Friday, September 21, 2012

I've Got A Name



As I continue to prepare to speak next Friday at the Christian Family Services fund raiser in St. Louis next week, I continue to ponder the influence of my own family on my life. I wrote this about my father on February 14, 2006.

On this day in history in 1929, the St. Valentine's Day Massacre unfolded in Chicago. Al Capone's gang allegedly dressed as policemen and gunned down seven members of Bugs Moran's mob in a struggle for crime supremacy in the Windy City. No one was convicted of this notorious crime, one of the most infamous in US history. The same day, two hundred forty miles to the northeast, a less noted event also came to pass. A baby was born to Harold and Minnie Hawley in Ludington, Michigan. Their second child, Roger Wayne Hawley, joined older brother Monroe in completing a family which would do much good in the kingdom of God. This infant would in time become my father. My parents met in Arkansas as college students, married in Dad's senior year, and on Christmas Day celebrated their fifty-sixth wedding anniversary. Mom doesn't know it's his birthday. I reminded her the past two evenings but Alzheimer's won't allow her to retain the date or meaning. You can't believe how good Dad is to Mom. It didn't start when she started slipping away. He has simply followed the same path he has traveled on since December 25, 1949- a man puts his wife ahead of himself.

My dad was what his dad was, a preacher and an educator. His ministry took him to churches in Arkansas, New York, and Nebraska. In the late 1960's, he returned to college, enrolling in the University of Nebraska, earning Master's and Doctorate's in Clinical Psychology. Dad taught at York College, Lubbock Christian University, and Pepperdine University before moving to St. Louis in 1985. In Missouri, Dad worked for Christian Family Services, a Christian adoption agency, as marriage and family therapist. Since retiring, he has continued counseling through his congregation, doing more now by phone than in person. He has made adjustments due to Mom's condition but there are still many who rely on him for advice, guidance, and spiritual wisdom. He is a constant, maybe THE constant in many lives. Dad has turned into an excellent cook, having to shoulder culinary responsibilities in recent years. Like everything he does, my father is a perfectionist in the kitchen and looks forward to new recipe conquests. He takes his thirty minute walks when he can. Life revolves around my mom. Dad makes the best of it and in the process, is a terrific example of fulfilling marital vows the way the Lord intended.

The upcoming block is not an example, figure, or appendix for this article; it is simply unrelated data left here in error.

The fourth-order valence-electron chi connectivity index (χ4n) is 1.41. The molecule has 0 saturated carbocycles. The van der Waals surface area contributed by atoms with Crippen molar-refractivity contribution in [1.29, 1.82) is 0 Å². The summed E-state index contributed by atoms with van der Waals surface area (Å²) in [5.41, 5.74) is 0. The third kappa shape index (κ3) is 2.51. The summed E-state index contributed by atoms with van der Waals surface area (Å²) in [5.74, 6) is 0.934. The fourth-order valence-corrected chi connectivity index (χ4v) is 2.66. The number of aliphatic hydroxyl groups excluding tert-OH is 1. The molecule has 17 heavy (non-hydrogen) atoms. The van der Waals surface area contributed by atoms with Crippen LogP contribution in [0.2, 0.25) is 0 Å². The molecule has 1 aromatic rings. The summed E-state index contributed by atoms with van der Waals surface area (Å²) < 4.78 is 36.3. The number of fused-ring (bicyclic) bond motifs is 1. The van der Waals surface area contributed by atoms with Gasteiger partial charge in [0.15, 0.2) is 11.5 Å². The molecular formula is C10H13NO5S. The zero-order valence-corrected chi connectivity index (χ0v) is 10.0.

I was born in Brooklyn, as was Dave. Scott came along in Nebraska and Cecelya and Sandy came to us when I was in elementary school. Seven of us lived in a three bedroom house with one bathroom/no shower. We didn't have much but we did have fun and love. Dad blistered me when I needed it, when the seriousness of the crime surpassed Mom's switching the back of my legs. He taught us lessons everyday just by living. Neither of my folks ever played a sport but all their sons coach for a living. They encouraged us but they never interfered or ruined the enjoyment of playing. Dad was the Director of Nebraska Youth Camp, a two week get together for kids from church of Christ families. I marveled at the enthusiasm he could muster for anything involving a group! He preached gospel meetings; the house was lonely while he was away. One summer, Mom was reading In Cold Blood, Truman Capote's chilling description of the mass murder of the Clutter family in Kansas, ONLY ONE STATE AWAY! She was jumpy until Dad came home. My folks were together on discipline. One thing I appreciate about my father is that he could get very upset about something we did....and then it was over. As a teacher and coach, that is not always easy to do. I know as a parent with the emotional investment, the spiritual responsibility, and the shared DNA thrown in, it would have been easy to stay angry with kids who strayed like kids do. He and Mom ALWAYS loved us, even when we were unlovable. And now, when I think of God as my Heavenly Father, it is easy to accept that he will be loving and forgiving to me. I have the best example here on earth. HAPPY BIRTHDAY, DAD!


Applicable quote of the day:
"Sometimes the poorest man leaves his children the richest inheritance."
Ruth E. Renkel


Applicable quote of the day, # 2:
"And I carry it with me like my daddy did."
Jim Croce/ I've Got A Name


God bless,
Steve (son of Roger and Nelda Hawley)
Luke 18:1
http://www.hawleybooks.com/
E-mail me at steve@hawleybooks.com

2 comments:

Jeff K. said...

What a joy and encouragement to SEE God's love working in and through your fmaily. Your Dad is everything you have written and more.
Jeff K.

Mike Runcie said...

Steve - I have known your father since I was 18 years old and I am so glad to call him brother, mentor and friend. I count it a great privilege to have Roger as one of my professors at York College and then years later to have served with him at Christian Family Services. As a student, I would never have imagined that after receiving guidance from him that one day I would serve as his "boss." Roger was my speech teacher and years later when we were presenting a seminar together, he introduced me by saying, he "taught me to speak!" He is a wonderful example to us all and I can honestly say that I miss him hanging around the office. Thanks again Steve, for such a wonderful tribute to a wonderful man.